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New York state laws and regulations that affect your medical practice

1. What is an advance directive for health care?

An advance directive is a witnessed written document that allows the patient to direct who will make health care decisions for the patient and to state his or her wishes for medical treatment if the patient becomes unable to make those decisions in the future. The patient's advance directive may be used to accept or refuse any procedure or treatment, including life- sustaining treatment. In New York, regulation 10 N.Y.C.R.R. 400.21 addresses the fundamental right of competent adults to control decisions regarding their health care and to plan ahead by allowing them to execute advance directives that specify their wishes

2. What are the public policy considerations regarding advance directives?

B. Modern advances in science and medicine have made possible prolonging the lives of seriously ill individuals without always offering the prospect of improvement or cure. While for some individuals, the possibility of extended life is desirable, for other individuals, the artificial prolongation of life is seen as extending suffering and prolonging the dying process. New York recognizes the inherent dignity and value of human life and within this context recognizes the fundamental right of individuals to make health care decisions to have life-prolonging treatments withheld or withdrawn.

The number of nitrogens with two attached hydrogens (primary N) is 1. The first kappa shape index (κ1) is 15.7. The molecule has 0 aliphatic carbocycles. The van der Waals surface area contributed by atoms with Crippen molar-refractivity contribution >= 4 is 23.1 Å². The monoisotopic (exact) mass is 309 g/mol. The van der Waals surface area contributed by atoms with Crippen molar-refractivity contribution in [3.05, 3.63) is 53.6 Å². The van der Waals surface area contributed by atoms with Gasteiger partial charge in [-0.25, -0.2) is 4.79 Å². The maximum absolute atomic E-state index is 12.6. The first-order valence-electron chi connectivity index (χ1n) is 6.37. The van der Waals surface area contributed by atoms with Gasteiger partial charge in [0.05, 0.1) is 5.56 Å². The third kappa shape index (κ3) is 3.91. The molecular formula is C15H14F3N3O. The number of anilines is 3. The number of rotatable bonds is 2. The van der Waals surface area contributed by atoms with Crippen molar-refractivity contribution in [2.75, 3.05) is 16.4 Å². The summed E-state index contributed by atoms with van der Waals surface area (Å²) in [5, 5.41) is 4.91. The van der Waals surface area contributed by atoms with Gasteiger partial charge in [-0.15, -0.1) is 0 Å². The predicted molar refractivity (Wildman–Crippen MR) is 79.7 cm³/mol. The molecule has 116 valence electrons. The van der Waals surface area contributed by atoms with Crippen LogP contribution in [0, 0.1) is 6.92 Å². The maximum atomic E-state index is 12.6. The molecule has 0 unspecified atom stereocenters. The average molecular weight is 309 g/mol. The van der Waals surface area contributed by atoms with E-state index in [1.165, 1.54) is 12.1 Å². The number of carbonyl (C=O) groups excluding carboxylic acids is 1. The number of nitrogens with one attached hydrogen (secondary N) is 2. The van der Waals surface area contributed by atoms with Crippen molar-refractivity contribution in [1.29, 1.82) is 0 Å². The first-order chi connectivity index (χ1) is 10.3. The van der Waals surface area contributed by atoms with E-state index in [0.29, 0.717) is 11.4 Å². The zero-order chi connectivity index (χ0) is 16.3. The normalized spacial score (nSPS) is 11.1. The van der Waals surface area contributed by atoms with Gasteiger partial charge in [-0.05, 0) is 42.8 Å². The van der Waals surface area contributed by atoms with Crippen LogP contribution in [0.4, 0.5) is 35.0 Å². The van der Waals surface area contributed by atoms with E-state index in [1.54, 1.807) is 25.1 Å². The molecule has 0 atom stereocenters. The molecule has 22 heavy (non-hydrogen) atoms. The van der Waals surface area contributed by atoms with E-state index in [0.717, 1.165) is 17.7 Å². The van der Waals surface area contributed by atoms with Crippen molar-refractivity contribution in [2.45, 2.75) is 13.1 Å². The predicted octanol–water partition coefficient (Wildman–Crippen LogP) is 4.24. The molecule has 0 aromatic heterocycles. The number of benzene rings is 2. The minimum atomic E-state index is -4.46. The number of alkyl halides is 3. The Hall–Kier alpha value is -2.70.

C. The right of individuals to forego life-sustaining measures is not absolute and is subject to certain interests of society. These interests include the preservation of life, the protection of individuals from purposeful self-destruction, motivated by a specific intent to die; the protection of innocent third parties (i.e. minor children) who may be harmed by the patient's decision to forego therapy; safeguarding the ethical integrity of the health care professions; and ensuring the soundness of health care decision making.

(10 N.Y.C.R.R. 400.21)

3. What types of advance directives can the patient use?

There are three kinds of advance directives that a patient can use to say what he wants and who he wants his physician to listen to:

A. Proxy Directive

Also called a "durable power of attorney for health care", this lets the patient name a "health care representative," such as a family member or friend, to make health care decisions on the patient's behalf. The chosen proxy serves as the patient's substitute, standing in for him in discussions with his physician and others responsible for his care.

B. Instruction Directive

Also called a "living will," this lets the patient provide written directions that spell out what kinds of medical treatments the patient would accept or refuse and the circumstances in which he wants his wishes implemented.

C. Combined Directive

This combines features of both the health care representative (proxy) and instruction directive. The patient prepares a single written document that designates a proxy and provides a statement of the patient's medical treatment preferences.

(See 10 N.Y.C.R.R. 400.21 and 700.5; See http:// http://www.oag.state.ny.us/health/EOLGUIDE012605.pdf)

4. How is an advance directive prepared and can it be modified or revoked?

A. An advance directive for health care can be executed at any time by a person eighteen years or older.

B. The advance directive must be signed and dated by the patient in the presence of two adult witnesses, a notary public, attorney at law or any other person authorized to administer oaths, who shall attest that the patient is of sound mind. A designated health care representative (proxy) may not act as a witness. It can be supplemented by a video or audio tape recording.

C. If the patient wants to reaffirm or modify his advance directive, this can be done by following the steps in (B) above. An advance directive may be cancelled in the following manner: